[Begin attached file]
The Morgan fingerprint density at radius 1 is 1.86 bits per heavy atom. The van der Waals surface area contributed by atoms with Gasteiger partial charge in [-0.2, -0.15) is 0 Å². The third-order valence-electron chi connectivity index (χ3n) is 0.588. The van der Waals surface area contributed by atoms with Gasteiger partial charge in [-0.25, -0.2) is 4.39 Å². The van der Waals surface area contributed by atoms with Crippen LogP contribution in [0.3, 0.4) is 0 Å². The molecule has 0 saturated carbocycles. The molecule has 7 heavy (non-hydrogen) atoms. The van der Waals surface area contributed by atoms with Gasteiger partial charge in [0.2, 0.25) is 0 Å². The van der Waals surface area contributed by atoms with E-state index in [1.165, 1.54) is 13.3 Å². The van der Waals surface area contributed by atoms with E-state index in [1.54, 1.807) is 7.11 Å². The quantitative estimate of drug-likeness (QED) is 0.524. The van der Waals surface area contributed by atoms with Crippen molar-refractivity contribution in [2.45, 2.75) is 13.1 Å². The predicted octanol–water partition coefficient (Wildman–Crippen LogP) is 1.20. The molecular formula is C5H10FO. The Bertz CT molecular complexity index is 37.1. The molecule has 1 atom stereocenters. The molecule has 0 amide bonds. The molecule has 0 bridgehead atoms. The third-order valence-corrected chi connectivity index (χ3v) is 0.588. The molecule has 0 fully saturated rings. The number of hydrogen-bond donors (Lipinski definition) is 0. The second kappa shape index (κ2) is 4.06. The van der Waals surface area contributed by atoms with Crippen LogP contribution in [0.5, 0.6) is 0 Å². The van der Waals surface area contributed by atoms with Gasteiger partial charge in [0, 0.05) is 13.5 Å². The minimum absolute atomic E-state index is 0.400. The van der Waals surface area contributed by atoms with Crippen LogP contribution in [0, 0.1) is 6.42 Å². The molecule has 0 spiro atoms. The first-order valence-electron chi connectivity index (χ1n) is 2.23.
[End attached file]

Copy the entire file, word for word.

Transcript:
The Morgan fingerprint density at radius 1 is 1.86 bits per heavy atom. The van der Waals surface area contributed by atoms with Gasteiger partial charge in [-0.2, -0.15) is 0 Å². The third-order valence-electron chi connectivity index (χ3n) is 0.588. The van der Waals surface area contributed by atoms with Gasteiger partial charge in [-0.25, -0.2) is 4.39 Å². The van der Waals surface area contributed by atoms with Crippen LogP contribution in [0.3, 0.4) is 0 Å². The molecule has 0 saturated carbocycles. The molecule has 7 heavy (non-hydrogen) atoms. The van der Waals surface area contributed by atoms with Gasteiger partial charge in [0.2, 0.25) is 0 Å². The van der Waals surface area contributed by atoms with E-state index in [1.165, 1.54) is 13.3 Å². The van der Waals surface area contributed by atoms with E-state index in [1.54, 1.807) is 7.11 Å². The quantitative estimate of drug-likeness (QED) is 0.524. The van der Waals surface area contributed by atoms with Crippen molar-refractivity contribution in [2.45, 2.75) is 13.1 Å². The predicted octanol–water partition coefficient (Wildman–Crippen LogP) is 1.20. The molecular formula is C5H10FO. The Bertz CT molecular complexity index is 37.1. The molecule has 1 atom stereocenters. The molecule has 0 amide bonds. The molecule has 0 bridgehead atoms. The third-order valence-corrected chi connectivity index (χ3v) is 0.588. The molecule has 0 fully saturated rings. The number of hydrogen-bond donors (Lipinski definition) is 0. The second kappa shape index (κ2) is 4.06. The van der Waals surface area contributed by atoms with Crippen LogP contribution in [0.5, 0.6) is 0 Å². The van der Waals surface area contributed by atoms with Gasteiger partial charge in [0, 0.05) is 13.5 Å². The minimum absolute atomic E-state index is 0.400. The van der Waals surface area contributed by atoms with Crippen LogP contribution in [0, 0.1) is 6.42 Å². The molecule has 0 spiro atoms. The first-order valence-electron chi connectivity index (χ1n) is 2.23.